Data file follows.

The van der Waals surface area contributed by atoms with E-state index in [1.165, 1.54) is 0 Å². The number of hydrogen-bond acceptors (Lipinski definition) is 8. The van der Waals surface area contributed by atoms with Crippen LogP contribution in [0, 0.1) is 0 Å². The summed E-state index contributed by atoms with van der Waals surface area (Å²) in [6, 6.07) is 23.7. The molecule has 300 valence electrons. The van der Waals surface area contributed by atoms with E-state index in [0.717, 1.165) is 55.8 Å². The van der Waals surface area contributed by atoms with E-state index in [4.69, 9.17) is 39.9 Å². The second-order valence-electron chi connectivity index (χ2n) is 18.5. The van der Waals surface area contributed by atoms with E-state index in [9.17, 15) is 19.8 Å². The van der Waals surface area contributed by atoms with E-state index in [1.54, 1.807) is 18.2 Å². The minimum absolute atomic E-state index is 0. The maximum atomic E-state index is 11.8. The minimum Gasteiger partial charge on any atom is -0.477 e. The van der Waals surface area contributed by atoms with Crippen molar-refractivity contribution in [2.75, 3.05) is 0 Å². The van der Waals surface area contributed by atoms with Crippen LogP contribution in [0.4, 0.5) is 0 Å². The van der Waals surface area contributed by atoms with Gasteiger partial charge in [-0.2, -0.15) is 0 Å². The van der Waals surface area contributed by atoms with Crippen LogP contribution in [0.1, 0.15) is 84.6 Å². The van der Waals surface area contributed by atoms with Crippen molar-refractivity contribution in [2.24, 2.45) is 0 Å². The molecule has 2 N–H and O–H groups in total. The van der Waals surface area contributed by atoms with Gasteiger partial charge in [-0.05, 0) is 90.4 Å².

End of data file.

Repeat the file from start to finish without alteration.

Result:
The van der Waals surface area contributed by atoms with E-state index in [1.165, 1.54) is 0 Å². The number of hydrogen-bond acceptors (Lipinski definition) is 8. The van der Waals surface area contributed by atoms with Crippen LogP contribution in [0, 0.1) is 0 Å². The summed E-state index contributed by atoms with van der Waals surface area (Å²) in [6, 6.07) is 23.7. The molecule has 300 valence electrons. The van der Waals surface area contributed by atoms with E-state index in [0.717, 1.165) is 55.8 Å². The van der Waals surface area contributed by atoms with E-state index in [4.69, 9.17) is 39.9 Å². The second-order valence-electron chi connectivity index (χ2n) is 18.5. The van der Waals surface area contributed by atoms with E-state index in [9.17, 15) is 19.8 Å². The van der Waals surface area contributed by atoms with E-state index in [1.54, 1.807) is 18.2 Å². The minimum absolute atomic E-state index is 0. The maximum atomic E-state index is 11.8. The minimum Gasteiger partial charge on any atom is -0.477 e. The van der Waals surface area contributed by atoms with Crippen molar-refractivity contribution in [2.75, 3.05) is 0 Å². The van der Waals surface area contributed by atoms with Crippen LogP contribution in [0.4, 0.5) is 0 Å². The van der Waals surface area contributed by atoms with Gasteiger partial charge in [-0.2, -0.15) is 0 Å². The van der Waals surface area contributed by atoms with Crippen LogP contribution in [0.1, 0.15) is 84.6 Å². The van der Waals surface area contributed by atoms with Crippen molar-refractivity contribution in [2.24, 2.45) is 0 Å². The molecule has 2 N–H and O–H groups in total. The van der Waals surface area contributed by atoms with Gasteiger partial charge in [-0.05, 0) is 90.4 Å².